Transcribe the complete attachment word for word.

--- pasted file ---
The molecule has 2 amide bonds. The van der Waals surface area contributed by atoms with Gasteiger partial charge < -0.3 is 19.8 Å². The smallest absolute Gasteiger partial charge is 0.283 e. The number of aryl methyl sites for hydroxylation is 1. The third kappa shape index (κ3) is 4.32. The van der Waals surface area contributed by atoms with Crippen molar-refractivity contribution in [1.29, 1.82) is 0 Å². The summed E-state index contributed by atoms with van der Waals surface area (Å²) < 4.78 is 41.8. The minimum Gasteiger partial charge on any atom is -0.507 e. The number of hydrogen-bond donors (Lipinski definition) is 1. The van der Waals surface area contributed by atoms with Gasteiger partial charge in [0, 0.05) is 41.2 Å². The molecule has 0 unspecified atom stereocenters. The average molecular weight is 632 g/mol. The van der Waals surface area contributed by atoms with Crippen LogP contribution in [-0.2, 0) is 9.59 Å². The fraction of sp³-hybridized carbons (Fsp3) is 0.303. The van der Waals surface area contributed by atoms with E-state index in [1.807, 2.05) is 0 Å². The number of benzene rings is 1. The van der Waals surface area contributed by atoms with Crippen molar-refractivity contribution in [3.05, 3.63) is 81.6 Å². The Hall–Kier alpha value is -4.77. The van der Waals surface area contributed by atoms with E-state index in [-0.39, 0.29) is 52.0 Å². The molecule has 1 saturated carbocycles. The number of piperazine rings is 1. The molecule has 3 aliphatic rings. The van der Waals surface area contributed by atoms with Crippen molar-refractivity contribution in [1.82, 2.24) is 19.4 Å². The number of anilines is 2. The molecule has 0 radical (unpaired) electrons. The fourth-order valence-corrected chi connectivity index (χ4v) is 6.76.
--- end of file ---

The molecule has 2 amide bonds. The van der Waals surface area contributed by atoms with Gasteiger partial charge < -0.3 is 19.8 Å². The smallest absolute Gasteiger partial charge is 0.283 e. The number of aryl methyl sites for hydroxylation is 1. The third kappa shape index (κ3) is 4.32. The van der Waals surface area contributed by atoms with Crippen molar-refractivity contribution in [1.29, 1.82) is 0 Å². The summed E-state index contributed by atoms with van der Waals surface area (Å²) < 4.78 is 41.8. The minimum Gasteiger partial charge on any atom is -0.507 e. The number of hydrogen-bond donors (Lipinski definition) is 1. The van der Waals surface area contributed by atoms with Gasteiger partial charge in [0, 0.05) is 41.2 Å². The molecule has 0 unspecified atom stereocenters. The average molecular weight is 632 g/mol. The van der Waals surface area contributed by atoms with Crippen LogP contribution in [-0.2, 0) is 9.59 Å². The fraction of sp³-hybridized carbons (Fsp3) is 0.303. The van der Waals surface area contributed by atoms with E-state index in [1.807, 2.05) is 0 Å². The number of benzene rings is 1. The van der Waals surface area contributed by atoms with Crippen molar-refractivity contribution in [3.05, 3.63) is 81.6 Å². The Hall–Kier alpha value is -4.77. The van der Waals surface area contributed by atoms with E-state index in [-0.39, 0.29) is 52.0 Å². The molecule has 1 saturated carbocycles. The number of piperazine rings is 1. The molecule has 3 aliphatic rings. The van der Waals surface area contributed by atoms with Crippen molar-refractivity contribution in [1.82, 2.24) is 19.4 Å². The number of anilines is 2. The molecule has 0 radical (unpaired) electrons. The fourth-order valence-corrected chi connectivity index (χ4v) is 6.76.